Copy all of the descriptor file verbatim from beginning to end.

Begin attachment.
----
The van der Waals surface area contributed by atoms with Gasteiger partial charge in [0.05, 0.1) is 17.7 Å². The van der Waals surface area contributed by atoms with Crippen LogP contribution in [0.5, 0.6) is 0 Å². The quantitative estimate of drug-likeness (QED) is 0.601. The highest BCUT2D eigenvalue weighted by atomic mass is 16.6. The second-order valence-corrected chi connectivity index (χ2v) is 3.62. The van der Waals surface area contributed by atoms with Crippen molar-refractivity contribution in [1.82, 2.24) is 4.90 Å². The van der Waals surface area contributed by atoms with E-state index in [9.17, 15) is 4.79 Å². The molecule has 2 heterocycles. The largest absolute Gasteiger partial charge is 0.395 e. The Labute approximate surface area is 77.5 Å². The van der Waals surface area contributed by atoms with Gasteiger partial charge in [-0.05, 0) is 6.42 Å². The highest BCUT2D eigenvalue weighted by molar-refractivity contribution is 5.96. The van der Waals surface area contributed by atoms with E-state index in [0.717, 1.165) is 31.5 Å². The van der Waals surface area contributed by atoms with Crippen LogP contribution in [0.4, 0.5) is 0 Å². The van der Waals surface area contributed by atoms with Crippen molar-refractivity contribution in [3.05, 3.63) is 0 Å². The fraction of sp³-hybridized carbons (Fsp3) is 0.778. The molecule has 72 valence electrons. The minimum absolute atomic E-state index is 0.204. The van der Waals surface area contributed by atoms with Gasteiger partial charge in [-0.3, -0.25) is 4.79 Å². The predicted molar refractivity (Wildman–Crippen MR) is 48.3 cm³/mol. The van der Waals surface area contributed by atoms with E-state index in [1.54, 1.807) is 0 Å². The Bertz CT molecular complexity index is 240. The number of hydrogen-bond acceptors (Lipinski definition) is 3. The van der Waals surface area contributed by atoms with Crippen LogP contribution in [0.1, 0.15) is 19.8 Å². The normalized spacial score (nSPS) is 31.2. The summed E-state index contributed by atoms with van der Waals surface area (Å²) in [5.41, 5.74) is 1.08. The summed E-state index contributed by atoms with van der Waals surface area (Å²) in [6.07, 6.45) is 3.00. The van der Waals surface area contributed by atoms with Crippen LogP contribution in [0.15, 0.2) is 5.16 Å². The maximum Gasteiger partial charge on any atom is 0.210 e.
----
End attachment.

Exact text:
The van der Waals surface area contributed by atoms with Gasteiger partial charge in [0.05, 0.1) is 17.7 Å². The van der Waals surface area contributed by atoms with Crippen LogP contribution in [0.5, 0.6) is 0 Å². The quantitative estimate of drug-likeness (QED) is 0.601. The highest BCUT2D eigenvalue weighted by atomic mass is 16.6. The second-order valence-corrected chi connectivity index (χ2v) is 3.62. The van der Waals surface area contributed by atoms with Crippen molar-refractivity contribution in [1.82, 2.24) is 4.90 Å². The van der Waals surface area contributed by atoms with E-state index in [9.17, 15) is 4.79 Å². The molecule has 2 heterocycles. The largest absolute Gasteiger partial charge is 0.395 e. The Labute approximate surface area is 77.5 Å². The van der Waals surface area contributed by atoms with Gasteiger partial charge in [-0.05, 0) is 6.42 Å². The highest BCUT2D eigenvalue weighted by molar-refractivity contribution is 5.96. The van der Waals surface area contributed by atoms with E-state index in [0.717, 1.165) is 31.5 Å². The van der Waals surface area contributed by atoms with Crippen LogP contribution in [0.4, 0.5) is 0 Å². The van der Waals surface area contributed by atoms with Crippen molar-refractivity contribution in [3.05, 3.63) is 0 Å². The fraction of sp³-hybridized carbons (Fsp3) is 0.778. The molecule has 72 valence electrons. The minimum absolute atomic E-state index is 0.204. The van der Waals surface area contributed by atoms with Gasteiger partial charge in [-0.3, -0.25) is 4.79 Å². The predicted molar refractivity (Wildman–Crippen MR) is 48.3 cm³/mol. The van der Waals surface area contributed by atoms with E-state index in [1.54, 1.807) is 0 Å². The Bertz CT molecular complexity index is 240. The number of hydrogen-bond acceptors (Lipinski definition) is 3. The van der Waals surface area contributed by atoms with Crippen LogP contribution in [0.1, 0.15) is 19.8 Å². The normalized spacial score (nSPS) is 31.2. The summed E-state index contributed by atoms with van der Waals surface area (Å²) in [5.41, 5.74) is 1.08. The summed E-state index contributed by atoms with van der Waals surface area (Å²) in [6.07, 6.45) is 3.00. The van der Waals surface area contributed by atoms with Crippen LogP contribution in [0.15, 0.2) is 5.16 Å². The maximum Gasteiger partial charge on any atom is 0.210 e.